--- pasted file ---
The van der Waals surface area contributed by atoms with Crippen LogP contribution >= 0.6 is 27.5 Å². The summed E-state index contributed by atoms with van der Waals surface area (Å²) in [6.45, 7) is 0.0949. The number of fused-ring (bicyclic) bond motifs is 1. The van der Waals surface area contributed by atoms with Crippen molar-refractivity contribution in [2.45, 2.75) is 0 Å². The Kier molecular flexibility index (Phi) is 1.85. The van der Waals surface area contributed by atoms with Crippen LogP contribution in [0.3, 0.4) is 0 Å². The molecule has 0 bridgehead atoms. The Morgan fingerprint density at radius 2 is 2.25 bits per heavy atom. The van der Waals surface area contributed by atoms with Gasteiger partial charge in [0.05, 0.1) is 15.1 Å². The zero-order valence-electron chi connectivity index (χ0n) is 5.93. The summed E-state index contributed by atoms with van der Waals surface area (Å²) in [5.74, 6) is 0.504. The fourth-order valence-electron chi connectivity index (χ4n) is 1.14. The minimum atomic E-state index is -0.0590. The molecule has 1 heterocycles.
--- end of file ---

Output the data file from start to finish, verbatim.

The van der Waals surface area contributed by atoms with Crippen LogP contribution >= 0.6 is 27.5 Å². The summed E-state index contributed by atoms with van der Waals surface area (Å²) in [6.45, 7) is 0.0949. The number of fused-ring (bicyclic) bond motifs is 1. The van der Waals surface area contributed by atoms with Crippen molar-refractivity contribution in [2.45, 2.75) is 0 Å². The Kier molecular flexibility index (Phi) is 1.85. The van der Waals surface area contributed by atoms with Crippen LogP contribution in [0.3, 0.4) is 0 Å². The molecule has 0 bridgehead atoms. The Morgan fingerprint density at radius 2 is 2.25 bits per heavy atom. The van der Waals surface area contributed by atoms with Gasteiger partial charge in [0.05, 0.1) is 15.1 Å². The zero-order valence-electron chi connectivity index (χ0n) is 5.93. The summed E-state index contributed by atoms with van der Waals surface area (Å²) in [5.74, 6) is 0.504. The fourth-order valence-electron chi connectivity index (χ4n) is 1.14. The minimum atomic E-state index is -0.0590. The molecule has 1 heterocycles.